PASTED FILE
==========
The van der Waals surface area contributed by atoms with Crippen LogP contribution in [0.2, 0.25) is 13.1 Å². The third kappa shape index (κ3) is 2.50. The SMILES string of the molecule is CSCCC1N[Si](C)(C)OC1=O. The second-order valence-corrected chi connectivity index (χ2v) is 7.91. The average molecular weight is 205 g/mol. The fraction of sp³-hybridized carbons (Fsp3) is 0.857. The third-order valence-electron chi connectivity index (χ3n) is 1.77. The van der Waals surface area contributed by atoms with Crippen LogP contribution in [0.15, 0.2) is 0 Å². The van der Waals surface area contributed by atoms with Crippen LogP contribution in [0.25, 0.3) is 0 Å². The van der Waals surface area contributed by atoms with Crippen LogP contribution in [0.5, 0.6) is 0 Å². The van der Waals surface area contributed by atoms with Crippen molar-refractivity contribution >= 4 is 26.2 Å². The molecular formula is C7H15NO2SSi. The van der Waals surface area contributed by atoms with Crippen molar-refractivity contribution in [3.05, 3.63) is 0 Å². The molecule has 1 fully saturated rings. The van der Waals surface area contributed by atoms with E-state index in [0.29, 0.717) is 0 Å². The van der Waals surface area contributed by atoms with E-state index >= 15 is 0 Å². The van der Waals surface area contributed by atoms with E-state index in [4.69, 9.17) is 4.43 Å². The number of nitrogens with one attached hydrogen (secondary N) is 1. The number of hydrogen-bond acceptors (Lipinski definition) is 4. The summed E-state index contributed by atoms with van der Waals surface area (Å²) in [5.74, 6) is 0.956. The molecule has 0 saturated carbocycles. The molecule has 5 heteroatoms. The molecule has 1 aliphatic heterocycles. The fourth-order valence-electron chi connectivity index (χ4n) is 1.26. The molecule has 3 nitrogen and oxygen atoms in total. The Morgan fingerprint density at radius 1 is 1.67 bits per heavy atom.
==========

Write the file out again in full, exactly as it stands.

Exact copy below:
The van der Waals surface area contributed by atoms with Crippen LogP contribution in [0.2, 0.25) is 13.1 Å². The third kappa shape index (κ3) is 2.50. The SMILES string of the molecule is CSCCC1N[Si](C)(C)OC1=O. The second-order valence-corrected chi connectivity index (χ2v) is 7.91. The average molecular weight is 205 g/mol. The fraction of sp³-hybridized carbons (Fsp3) is 0.857. The third-order valence-electron chi connectivity index (χ3n) is 1.77. The van der Waals surface area contributed by atoms with Crippen LogP contribution in [0.15, 0.2) is 0 Å². The van der Waals surface area contributed by atoms with Crippen LogP contribution in [0.25, 0.3) is 0 Å². The van der Waals surface area contributed by atoms with Crippen LogP contribution in [0.5, 0.6) is 0 Å². The van der Waals surface area contributed by atoms with Crippen molar-refractivity contribution >= 4 is 26.2 Å². The molecular formula is C7H15NO2SSi. The van der Waals surface area contributed by atoms with Crippen molar-refractivity contribution in [3.05, 3.63) is 0 Å². The molecule has 1 fully saturated rings. The van der Waals surface area contributed by atoms with E-state index in [0.29, 0.717) is 0 Å². The van der Waals surface area contributed by atoms with E-state index >= 15 is 0 Å². The van der Waals surface area contributed by atoms with E-state index in [4.69, 9.17) is 4.43 Å². The number of nitrogens with one attached hydrogen (secondary N) is 1. The number of hydrogen-bond acceptors (Lipinski definition) is 4. The summed E-state index contributed by atoms with van der Waals surface area (Å²) in [5.74, 6) is 0.956. The molecule has 0 saturated carbocycles. The molecule has 5 heteroatoms. The molecule has 1 aliphatic heterocycles. The fourth-order valence-electron chi connectivity index (χ4n) is 1.26. The molecule has 3 nitrogen and oxygen atoms in total. The Morgan fingerprint density at radius 1 is 1.67 bits per heavy atom.